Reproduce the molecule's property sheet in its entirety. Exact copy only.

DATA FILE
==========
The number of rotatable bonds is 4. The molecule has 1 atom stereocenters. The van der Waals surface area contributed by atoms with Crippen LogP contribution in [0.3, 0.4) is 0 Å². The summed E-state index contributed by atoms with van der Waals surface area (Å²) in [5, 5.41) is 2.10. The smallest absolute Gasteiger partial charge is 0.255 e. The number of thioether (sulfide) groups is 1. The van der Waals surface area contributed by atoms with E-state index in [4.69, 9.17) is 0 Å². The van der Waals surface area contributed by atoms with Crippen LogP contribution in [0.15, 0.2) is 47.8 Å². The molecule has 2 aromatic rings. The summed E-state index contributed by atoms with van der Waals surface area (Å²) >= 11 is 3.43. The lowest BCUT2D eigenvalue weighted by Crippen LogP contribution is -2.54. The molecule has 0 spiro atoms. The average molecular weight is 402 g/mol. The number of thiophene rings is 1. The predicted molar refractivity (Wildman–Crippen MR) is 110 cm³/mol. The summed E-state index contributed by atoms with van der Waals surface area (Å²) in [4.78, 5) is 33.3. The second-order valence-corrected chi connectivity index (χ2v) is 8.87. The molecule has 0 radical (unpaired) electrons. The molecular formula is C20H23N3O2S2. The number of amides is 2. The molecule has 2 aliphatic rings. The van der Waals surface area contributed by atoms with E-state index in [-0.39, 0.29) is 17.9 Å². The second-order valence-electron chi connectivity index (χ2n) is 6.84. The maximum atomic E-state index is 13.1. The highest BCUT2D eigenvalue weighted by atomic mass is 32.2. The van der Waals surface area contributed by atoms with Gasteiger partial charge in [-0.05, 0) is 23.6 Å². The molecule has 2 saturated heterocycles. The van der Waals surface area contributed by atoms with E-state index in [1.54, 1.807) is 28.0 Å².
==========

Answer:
The number of rotatable bonds is 4. The molecule has 1 atom stereocenters. The van der Waals surface area contributed by atoms with Crippen LogP contribution in [0.3, 0.4) is 0 Å². The summed E-state index contributed by atoms with van der Waals surface area (Å²) in [5, 5.41) is 2.10. The smallest absolute Gasteiger partial charge is 0.255 e. The number of thioether (sulfide) groups is 1. The van der Waals surface area contributed by atoms with E-state index in [4.69, 9.17) is 0 Å². The van der Waals surface area contributed by atoms with Crippen LogP contribution in [0.15, 0.2) is 47.8 Å². The molecule has 2 aromatic rings. The summed E-state index contributed by atoms with van der Waals surface area (Å²) >= 11 is 3.43. The lowest BCUT2D eigenvalue weighted by Crippen LogP contribution is -2.54. The molecule has 0 spiro atoms. The average molecular weight is 402 g/mol. The number of thiophene rings is 1. The predicted molar refractivity (Wildman–Crippen MR) is 110 cm³/mol. The summed E-state index contributed by atoms with van der Waals surface area (Å²) in [4.78, 5) is 33.3. The second-order valence-corrected chi connectivity index (χ2v) is 8.87. The molecule has 0 radical (unpaired) electrons. The molecular formula is C20H23N3O2S2. The number of amides is 2. The molecule has 2 aliphatic rings. The van der Waals surface area contributed by atoms with E-state index in [-0.39, 0.29) is 17.9 Å². The second-order valence-electron chi connectivity index (χ2n) is 6.84. The maximum atomic E-state index is 13.1. The highest BCUT2D eigenvalue weighted by atomic mass is 32.2. The van der Waals surface area contributed by atoms with Gasteiger partial charge in [-0.05, 0) is 23.6 Å². The molecule has 2 saturated heterocycles. The van der Waals surface area contributed by atoms with E-state index in [1.54, 1.807) is 28.0 Å².